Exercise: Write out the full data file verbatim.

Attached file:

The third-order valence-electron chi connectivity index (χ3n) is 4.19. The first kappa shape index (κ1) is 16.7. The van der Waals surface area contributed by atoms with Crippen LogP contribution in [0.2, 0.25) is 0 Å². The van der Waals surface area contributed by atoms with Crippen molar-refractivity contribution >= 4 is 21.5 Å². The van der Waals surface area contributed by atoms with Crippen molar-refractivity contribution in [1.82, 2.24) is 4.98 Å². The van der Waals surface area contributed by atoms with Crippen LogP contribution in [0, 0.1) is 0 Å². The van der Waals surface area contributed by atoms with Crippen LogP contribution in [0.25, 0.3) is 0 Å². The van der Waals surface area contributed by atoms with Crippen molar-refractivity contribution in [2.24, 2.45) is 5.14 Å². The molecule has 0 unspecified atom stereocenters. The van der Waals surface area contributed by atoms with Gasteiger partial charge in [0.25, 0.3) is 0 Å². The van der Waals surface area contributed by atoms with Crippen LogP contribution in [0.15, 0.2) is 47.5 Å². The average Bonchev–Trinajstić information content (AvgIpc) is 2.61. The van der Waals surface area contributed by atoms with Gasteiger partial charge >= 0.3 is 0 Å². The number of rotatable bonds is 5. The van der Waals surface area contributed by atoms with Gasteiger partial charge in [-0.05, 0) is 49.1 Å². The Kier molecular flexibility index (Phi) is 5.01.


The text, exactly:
The third-order valence-electron chi connectivity index (χ3n) is 4.19. The first kappa shape index (κ1) is 16.7. The van der Waals surface area contributed by atoms with Crippen LogP contribution in [0.2, 0.25) is 0 Å². The van der Waals surface area contributed by atoms with Crippen molar-refractivity contribution >= 4 is 21.5 Å². The van der Waals surface area contributed by atoms with Crippen molar-refractivity contribution in [1.82, 2.24) is 4.98 Å². The van der Waals surface area contributed by atoms with Crippen LogP contribution in [0, 0.1) is 0 Å². The van der Waals surface area contributed by atoms with Crippen LogP contribution in [0.25, 0.3) is 0 Å². The van der Waals surface area contributed by atoms with Crippen molar-refractivity contribution in [2.24, 2.45) is 5.14 Å². The molecule has 0 unspecified atom stereocenters. The van der Waals surface area contributed by atoms with Gasteiger partial charge in [0.25, 0.3) is 0 Å². The van der Waals surface area contributed by atoms with Crippen LogP contribution in [0.15, 0.2) is 47.5 Å². The average Bonchev–Trinajstić information content (AvgIpc) is 2.61. The van der Waals surface area contributed by atoms with Gasteiger partial charge >= 0.3 is 0 Å². The number of rotatable bonds is 5. The van der Waals surface area contributed by atoms with Gasteiger partial charge in [-0.05, 0) is 49.1 Å². The Kier molecular flexibility index (Phi) is 5.01.